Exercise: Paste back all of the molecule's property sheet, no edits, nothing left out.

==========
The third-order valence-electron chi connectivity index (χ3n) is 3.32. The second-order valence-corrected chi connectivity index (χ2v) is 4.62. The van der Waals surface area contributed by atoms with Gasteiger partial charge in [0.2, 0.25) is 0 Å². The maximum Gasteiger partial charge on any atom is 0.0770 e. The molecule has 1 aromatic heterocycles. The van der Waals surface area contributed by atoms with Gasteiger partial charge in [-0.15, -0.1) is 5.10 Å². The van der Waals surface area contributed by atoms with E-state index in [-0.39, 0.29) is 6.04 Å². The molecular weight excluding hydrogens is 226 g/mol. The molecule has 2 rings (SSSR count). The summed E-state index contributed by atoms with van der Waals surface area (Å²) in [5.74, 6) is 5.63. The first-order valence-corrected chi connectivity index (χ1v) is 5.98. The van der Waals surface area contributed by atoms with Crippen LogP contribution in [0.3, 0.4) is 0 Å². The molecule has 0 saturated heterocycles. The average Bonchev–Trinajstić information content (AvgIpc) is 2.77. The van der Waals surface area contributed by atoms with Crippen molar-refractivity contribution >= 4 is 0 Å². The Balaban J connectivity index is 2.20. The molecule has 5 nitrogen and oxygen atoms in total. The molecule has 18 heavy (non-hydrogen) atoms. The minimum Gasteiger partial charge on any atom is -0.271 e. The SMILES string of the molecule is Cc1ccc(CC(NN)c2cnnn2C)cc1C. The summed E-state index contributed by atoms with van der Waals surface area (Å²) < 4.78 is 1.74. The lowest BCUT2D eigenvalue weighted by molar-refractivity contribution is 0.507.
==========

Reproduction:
The third-order valence-electron chi connectivity index (χ3n) is 3.32. The second-order valence-corrected chi connectivity index (χ2v) is 4.62. The van der Waals surface area contributed by atoms with Gasteiger partial charge in [0.2, 0.25) is 0 Å². The maximum Gasteiger partial charge on any atom is 0.0770 e. The molecule has 1 aromatic heterocycles. The van der Waals surface area contributed by atoms with Gasteiger partial charge in [-0.15, -0.1) is 5.10 Å². The van der Waals surface area contributed by atoms with E-state index in [-0.39, 0.29) is 6.04 Å². The molecular weight excluding hydrogens is 226 g/mol. The molecule has 2 rings (SSSR count). The summed E-state index contributed by atoms with van der Waals surface area (Å²) in [5.74, 6) is 5.63. The first-order valence-corrected chi connectivity index (χ1v) is 5.98. The van der Waals surface area contributed by atoms with Crippen LogP contribution in [0.3, 0.4) is 0 Å². The molecule has 0 saturated heterocycles. The average Bonchev–Trinajstić information content (AvgIpc) is 2.77. The van der Waals surface area contributed by atoms with Crippen molar-refractivity contribution >= 4 is 0 Å². The Balaban J connectivity index is 2.20. The molecule has 5 nitrogen and oxygen atoms in total. The molecule has 18 heavy (non-hydrogen) atoms. The minimum Gasteiger partial charge on any atom is -0.271 e. The SMILES string of the molecule is Cc1ccc(CC(NN)c2cnnn2C)cc1C. The summed E-state index contributed by atoms with van der Waals surface area (Å²) < 4.78 is 1.74. The lowest BCUT2D eigenvalue weighted by molar-refractivity contribution is 0.507.